Polkas, Fastnacht and Kloppelei: Contemporary German Folk Arts in Missouri
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36 percent of Missourians claim German ancestry, according to a recent survey. This high percentage is the result of a massive German emigration to Missouri that took place between 1815-1860. Marked German cultural traits are still evident, particularly in St. Louis and a region bordering the Missouri River known as Missouri's Rhineland. Separated from Germany for more than a hundred years, many Missouri Germans still maintain an avid interest in their European heritage. Recently introduced German immigrant art forms are welcomed and adopted. Such cultural cross-pollination suggests that ethnic enclaves like Missouri's Rhineland are in the process of redefining and expanding their ethnic identity beyond regional boundaries. This essay tells the story of two master folk artists who were selected to participate in Missouri's Traditional Arts Apprenticeship Program in 1996-7: Marilyn Loehning, an accordionist from Hermann, and Christa Robbins, a bobbin lacemaker from Dixon. Their stories highlight the artistic heritage of Missouri Germans and that of recent German immigrants to the state.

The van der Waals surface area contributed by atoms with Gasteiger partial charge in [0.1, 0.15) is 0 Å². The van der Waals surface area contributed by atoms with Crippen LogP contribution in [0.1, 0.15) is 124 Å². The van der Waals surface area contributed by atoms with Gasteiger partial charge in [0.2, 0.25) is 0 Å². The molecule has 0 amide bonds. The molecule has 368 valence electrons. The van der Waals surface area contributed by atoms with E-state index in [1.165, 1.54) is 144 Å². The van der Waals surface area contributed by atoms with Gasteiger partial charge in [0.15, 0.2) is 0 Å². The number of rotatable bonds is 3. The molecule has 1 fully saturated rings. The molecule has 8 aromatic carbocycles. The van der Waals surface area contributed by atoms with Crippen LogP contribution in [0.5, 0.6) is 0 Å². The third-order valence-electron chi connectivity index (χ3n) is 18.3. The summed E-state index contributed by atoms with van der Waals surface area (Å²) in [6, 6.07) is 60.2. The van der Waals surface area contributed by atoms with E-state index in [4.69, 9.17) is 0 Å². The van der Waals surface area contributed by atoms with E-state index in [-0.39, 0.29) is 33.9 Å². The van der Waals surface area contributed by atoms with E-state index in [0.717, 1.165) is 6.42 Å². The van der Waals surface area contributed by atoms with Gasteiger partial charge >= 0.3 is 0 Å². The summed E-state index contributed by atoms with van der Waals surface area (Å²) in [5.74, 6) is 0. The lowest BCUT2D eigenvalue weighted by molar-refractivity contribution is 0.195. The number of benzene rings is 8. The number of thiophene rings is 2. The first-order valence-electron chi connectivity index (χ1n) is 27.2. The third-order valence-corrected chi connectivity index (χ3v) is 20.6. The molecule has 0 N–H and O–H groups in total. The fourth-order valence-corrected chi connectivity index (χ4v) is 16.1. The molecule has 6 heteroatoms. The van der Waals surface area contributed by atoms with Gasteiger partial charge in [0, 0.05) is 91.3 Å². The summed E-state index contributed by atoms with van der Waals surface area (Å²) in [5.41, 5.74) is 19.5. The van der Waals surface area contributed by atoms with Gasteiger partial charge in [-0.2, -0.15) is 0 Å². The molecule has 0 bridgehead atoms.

Missouri Masters and Their Traditional Arts;
Missouri Folk Arts Program publications (MU)
Missouri Folk Arts Program, 1997